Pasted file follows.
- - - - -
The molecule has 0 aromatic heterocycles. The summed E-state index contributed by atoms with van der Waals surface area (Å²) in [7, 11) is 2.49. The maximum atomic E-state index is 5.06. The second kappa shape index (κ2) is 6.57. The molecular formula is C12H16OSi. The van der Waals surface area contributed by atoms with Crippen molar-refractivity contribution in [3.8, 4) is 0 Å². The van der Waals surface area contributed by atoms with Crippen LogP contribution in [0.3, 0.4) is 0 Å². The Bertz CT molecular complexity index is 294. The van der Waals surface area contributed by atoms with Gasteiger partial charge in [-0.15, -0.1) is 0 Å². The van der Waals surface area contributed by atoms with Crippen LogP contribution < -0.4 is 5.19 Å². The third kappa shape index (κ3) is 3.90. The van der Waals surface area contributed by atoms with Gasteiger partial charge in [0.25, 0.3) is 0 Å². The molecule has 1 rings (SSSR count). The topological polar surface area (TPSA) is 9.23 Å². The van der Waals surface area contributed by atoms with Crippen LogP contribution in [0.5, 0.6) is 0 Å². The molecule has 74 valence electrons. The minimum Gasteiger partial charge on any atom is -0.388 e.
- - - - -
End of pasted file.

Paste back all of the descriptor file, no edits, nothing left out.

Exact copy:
The molecule has 0 aromatic heterocycles. The summed E-state index contributed by atoms with van der Waals surface area (Å²) in [7, 11) is 2.49. The maximum atomic E-state index is 5.06. The second kappa shape index (κ2) is 6.57. The molecular formula is C12H16OSi. The van der Waals surface area contributed by atoms with Crippen molar-refractivity contribution in [3.8, 4) is 0 Å². The van der Waals surface area contributed by atoms with Crippen LogP contribution in [0.3, 0.4) is 0 Å². The Bertz CT molecular complexity index is 294. The van der Waals surface area contributed by atoms with Gasteiger partial charge in [-0.15, -0.1) is 0 Å². The van der Waals surface area contributed by atoms with Crippen LogP contribution < -0.4 is 5.19 Å². The third kappa shape index (κ3) is 3.90. The van der Waals surface area contributed by atoms with Gasteiger partial charge in [0.25, 0.3) is 0 Å². The molecule has 1 rings (SSSR count). The topological polar surface area (TPSA) is 9.23 Å². The van der Waals surface area contributed by atoms with Crippen LogP contribution in [0.5, 0.6) is 0 Å². The molecule has 74 valence electrons. The minimum Gasteiger partial charge on any atom is -0.388 e.